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Death at Lovers Leap by Catherine Coles #Review#PublicationDay

    Today I am featuring the third in a cozy crime series by Catherine Coles , The Martha Miller Mysteries . Death at Lovers' Leap is published today, on February 16th by Boldwood Books .You can read my review of the first in the series, Poison at the Village Show   here amd the second, Death at the Country Fair   here .     Westleham Village 1948 As Valentine's Day rolls around, Martha Miller finds herself unusually melancholy at the state of her own love life. With husband Stan still missing and with her growing feelings for Vicar Luke still shrouded in secrecy, there’s only one place Martha can go - famous local beauty spot, Lovers' Leap. Legend has it that those with a broken heart throw themselves off the bridge that spans the river, but Martha is certainly not about to do such a thing! But it looks like someone else has had other ideas…. Because there in the river, Martha finds a body. But is this misadventure, a moment of lovesick madness, or is foul play a

Beyond the Yew Tree by Rachel Walkley #AuthorInterview #Giveaway

Today I am delighted to welcome author Rachel Walkley along to the blog to talk about her novel, Beyond the Yew Tree. I also have a great giveaway for you to enter. Details on how to enter are at the foot of this post (International).

Whispers in the courtroom.

Only one juror hears them.

Can Laura unravel the truth by the end of the trial?

In an old courtroom, a hissing voice distracts shy juror, Laura, and at night recurring nightmares transport her to a Victorian gaol and the company of a wretched woman.

Although burdened by her own secret guilt, and struggling to form meaningful relationships, Laura isn’t one to give up easily when faced with an extraordinary situation.

The child-like whispers lead Laura to an old prison graveyard, where she teams up with enthusiastic museum curator, Sean. He believes a missing manuscript is the key to understanding her haunting dreams. But nobody knows if it actually exists.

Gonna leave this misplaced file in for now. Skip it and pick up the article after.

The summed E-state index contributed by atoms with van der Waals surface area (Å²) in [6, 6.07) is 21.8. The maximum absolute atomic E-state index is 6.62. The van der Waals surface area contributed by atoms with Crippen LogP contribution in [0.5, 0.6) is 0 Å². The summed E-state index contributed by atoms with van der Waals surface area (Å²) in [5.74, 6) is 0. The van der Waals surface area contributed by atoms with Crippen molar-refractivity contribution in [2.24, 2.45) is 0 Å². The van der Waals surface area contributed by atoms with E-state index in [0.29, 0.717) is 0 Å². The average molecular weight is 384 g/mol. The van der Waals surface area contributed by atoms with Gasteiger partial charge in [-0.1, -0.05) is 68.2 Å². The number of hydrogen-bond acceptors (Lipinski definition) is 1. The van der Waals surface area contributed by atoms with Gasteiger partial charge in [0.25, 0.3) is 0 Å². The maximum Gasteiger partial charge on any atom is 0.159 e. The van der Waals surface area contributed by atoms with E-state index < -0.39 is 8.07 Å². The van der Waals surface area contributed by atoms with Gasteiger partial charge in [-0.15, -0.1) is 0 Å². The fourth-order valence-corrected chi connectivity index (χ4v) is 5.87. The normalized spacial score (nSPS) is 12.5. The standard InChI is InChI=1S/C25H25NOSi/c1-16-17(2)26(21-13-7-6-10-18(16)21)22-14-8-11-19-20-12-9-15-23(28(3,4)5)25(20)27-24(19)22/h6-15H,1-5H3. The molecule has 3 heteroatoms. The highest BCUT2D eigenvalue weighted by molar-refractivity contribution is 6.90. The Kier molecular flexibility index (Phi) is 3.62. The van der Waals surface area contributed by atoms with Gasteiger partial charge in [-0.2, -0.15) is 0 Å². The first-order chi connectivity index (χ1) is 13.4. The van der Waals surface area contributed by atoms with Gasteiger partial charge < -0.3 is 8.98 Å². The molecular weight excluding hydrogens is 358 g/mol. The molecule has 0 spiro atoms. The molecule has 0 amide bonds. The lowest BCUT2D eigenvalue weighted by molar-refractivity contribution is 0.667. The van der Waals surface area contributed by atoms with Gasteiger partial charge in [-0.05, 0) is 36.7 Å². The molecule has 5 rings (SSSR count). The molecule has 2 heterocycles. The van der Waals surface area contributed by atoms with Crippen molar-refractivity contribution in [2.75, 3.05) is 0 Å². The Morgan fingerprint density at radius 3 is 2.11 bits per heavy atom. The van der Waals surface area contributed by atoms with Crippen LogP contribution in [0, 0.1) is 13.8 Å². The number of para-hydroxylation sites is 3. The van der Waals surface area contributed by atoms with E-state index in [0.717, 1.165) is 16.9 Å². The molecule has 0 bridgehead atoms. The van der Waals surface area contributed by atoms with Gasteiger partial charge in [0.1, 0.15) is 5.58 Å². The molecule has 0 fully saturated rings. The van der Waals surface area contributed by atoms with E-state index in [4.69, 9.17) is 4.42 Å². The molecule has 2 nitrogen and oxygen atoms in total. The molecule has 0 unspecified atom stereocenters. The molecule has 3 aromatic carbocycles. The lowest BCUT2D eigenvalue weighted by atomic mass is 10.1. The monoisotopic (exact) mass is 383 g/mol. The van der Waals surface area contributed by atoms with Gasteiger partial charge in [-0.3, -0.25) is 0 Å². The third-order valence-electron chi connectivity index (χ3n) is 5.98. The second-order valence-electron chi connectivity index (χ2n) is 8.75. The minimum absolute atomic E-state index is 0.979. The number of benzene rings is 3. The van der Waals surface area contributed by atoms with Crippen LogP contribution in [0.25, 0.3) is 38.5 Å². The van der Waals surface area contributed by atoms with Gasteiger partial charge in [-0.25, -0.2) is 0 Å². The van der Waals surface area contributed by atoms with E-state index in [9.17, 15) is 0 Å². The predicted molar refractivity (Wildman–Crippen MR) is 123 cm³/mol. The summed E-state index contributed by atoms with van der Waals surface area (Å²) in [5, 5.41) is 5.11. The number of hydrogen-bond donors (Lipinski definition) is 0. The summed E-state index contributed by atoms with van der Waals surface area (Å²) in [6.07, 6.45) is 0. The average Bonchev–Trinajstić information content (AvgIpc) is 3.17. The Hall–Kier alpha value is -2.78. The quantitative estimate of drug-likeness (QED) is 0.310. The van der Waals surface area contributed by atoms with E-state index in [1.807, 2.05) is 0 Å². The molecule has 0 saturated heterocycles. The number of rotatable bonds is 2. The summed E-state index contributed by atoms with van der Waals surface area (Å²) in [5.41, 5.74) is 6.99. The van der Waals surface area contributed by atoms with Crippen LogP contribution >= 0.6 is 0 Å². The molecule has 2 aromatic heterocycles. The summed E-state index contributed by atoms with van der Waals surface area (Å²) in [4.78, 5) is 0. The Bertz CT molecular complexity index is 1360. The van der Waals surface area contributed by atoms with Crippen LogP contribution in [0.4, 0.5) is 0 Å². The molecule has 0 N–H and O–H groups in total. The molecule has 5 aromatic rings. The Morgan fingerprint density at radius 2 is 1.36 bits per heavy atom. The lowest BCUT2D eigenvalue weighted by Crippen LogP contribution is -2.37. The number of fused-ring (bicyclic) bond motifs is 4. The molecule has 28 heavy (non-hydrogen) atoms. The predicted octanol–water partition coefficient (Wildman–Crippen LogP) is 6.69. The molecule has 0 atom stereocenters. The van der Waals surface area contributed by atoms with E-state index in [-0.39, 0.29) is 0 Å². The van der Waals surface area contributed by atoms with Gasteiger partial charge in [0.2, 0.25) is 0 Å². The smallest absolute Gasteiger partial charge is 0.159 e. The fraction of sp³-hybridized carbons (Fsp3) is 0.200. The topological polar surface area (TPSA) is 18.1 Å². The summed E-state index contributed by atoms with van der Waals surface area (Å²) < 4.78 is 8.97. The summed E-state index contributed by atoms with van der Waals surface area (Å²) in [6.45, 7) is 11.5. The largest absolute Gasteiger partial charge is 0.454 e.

Laura is confronted with the fate of two people – the man in the dock accused of defrauding a charity for the blind, and the restless spirit of a woman hanged over a century ago for murder. If Sean is the companion she needs in her life, will he believe her when she realises that the two mysteries are converging around a long-forgotten child who only Laura can hear?

Ordinary women.

Extraordinary experiences.

Welcome to Books, Life and Everything. Thank you so much for agreeing to answer some questions on my blog about your writing.

Would you like to start by telling us a little about yourself and how you started as a writer?

I started writing while my kids were young; it filled the time around their needs. I had been working as an information professional for many years in R&D, and at the start of a career break, I decided to do what I’ve always wanted to do since a small child – write a book. Initially I planned to write a crime series, but I put that on hold, and decided to try my hand at more upbeat stories blended with magical elements. This led to The Women of Heachley Hall, my first book.

What is the inspiration behind your latest ghost mystery, Beyond the Yew Tree?

Sitting in an old courtroom during a difficult trial, it struck me how archaic the building was, and not really fit for purpose any longer. You could barely hear the witnesses across the vast expanse, and we jurors were crammed into a tiny box on uncomfortable benches (cushions were provided). It just seemed an ideal environment to conjure up a ghost, especially if that ghost is only affecting one person: a member of the jury.

Without giving the plot away, can you tell us a little about Beyond the Yew Tree?

The main character, Laura, is a somewhat reluctant juror who has no incentive to do anything than what is required – sit and listen. What she doesn’t expect to hear is a child’s voice, especially as the court case is about fraud. The trial, the haunting whispers, then the nightmares that visit her, all seem to link to an executed woman buried in an unmarked grave. The story follows Laura as she tries to unravel the mystery with the help of a museum curator.